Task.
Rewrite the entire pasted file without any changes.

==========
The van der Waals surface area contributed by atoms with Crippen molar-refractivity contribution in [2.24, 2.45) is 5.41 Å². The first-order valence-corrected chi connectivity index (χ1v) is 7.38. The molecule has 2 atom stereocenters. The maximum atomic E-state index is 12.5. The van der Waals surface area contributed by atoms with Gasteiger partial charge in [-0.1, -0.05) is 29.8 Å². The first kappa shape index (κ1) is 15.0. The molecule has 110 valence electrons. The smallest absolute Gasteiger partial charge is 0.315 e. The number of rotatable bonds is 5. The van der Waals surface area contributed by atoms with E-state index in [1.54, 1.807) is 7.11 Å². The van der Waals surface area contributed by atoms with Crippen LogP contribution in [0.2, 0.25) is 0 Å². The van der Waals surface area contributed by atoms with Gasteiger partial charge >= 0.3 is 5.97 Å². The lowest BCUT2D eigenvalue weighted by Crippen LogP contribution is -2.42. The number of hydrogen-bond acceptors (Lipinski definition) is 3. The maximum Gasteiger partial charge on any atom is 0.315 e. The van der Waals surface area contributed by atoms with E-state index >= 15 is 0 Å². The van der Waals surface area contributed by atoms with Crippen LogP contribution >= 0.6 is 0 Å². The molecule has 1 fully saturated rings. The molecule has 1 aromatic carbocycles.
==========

The van der Waals surface area contributed by atoms with Crippen molar-refractivity contribution in [2.24, 2.45) is 5.41 Å². The first-order valence-corrected chi connectivity index (χ1v) is 7.38. The molecule has 2 atom stereocenters. The maximum atomic E-state index is 12.5. The van der Waals surface area contributed by atoms with Gasteiger partial charge in [-0.1, -0.05) is 29.8 Å². The first kappa shape index (κ1) is 15.0. The molecule has 110 valence electrons. The smallest absolute Gasteiger partial charge is 0.315 e. The number of rotatable bonds is 5. The van der Waals surface area contributed by atoms with E-state index in [1.54, 1.807) is 7.11 Å². The van der Waals surface area contributed by atoms with Crippen LogP contribution in [0.2, 0.25) is 0 Å². The van der Waals surface area contributed by atoms with Gasteiger partial charge >= 0.3 is 5.97 Å². The lowest BCUT2D eigenvalue weighted by Crippen LogP contribution is -2.42. The number of hydrogen-bond acceptors (Lipinski definition) is 3. The maximum Gasteiger partial charge on any atom is 0.315 e. The van der Waals surface area contributed by atoms with E-state index >= 15 is 0 Å². The van der Waals surface area contributed by atoms with Crippen LogP contribution >= 0.6 is 0 Å². The molecule has 1 fully saturated rings. The molecule has 1 aromatic carbocycles.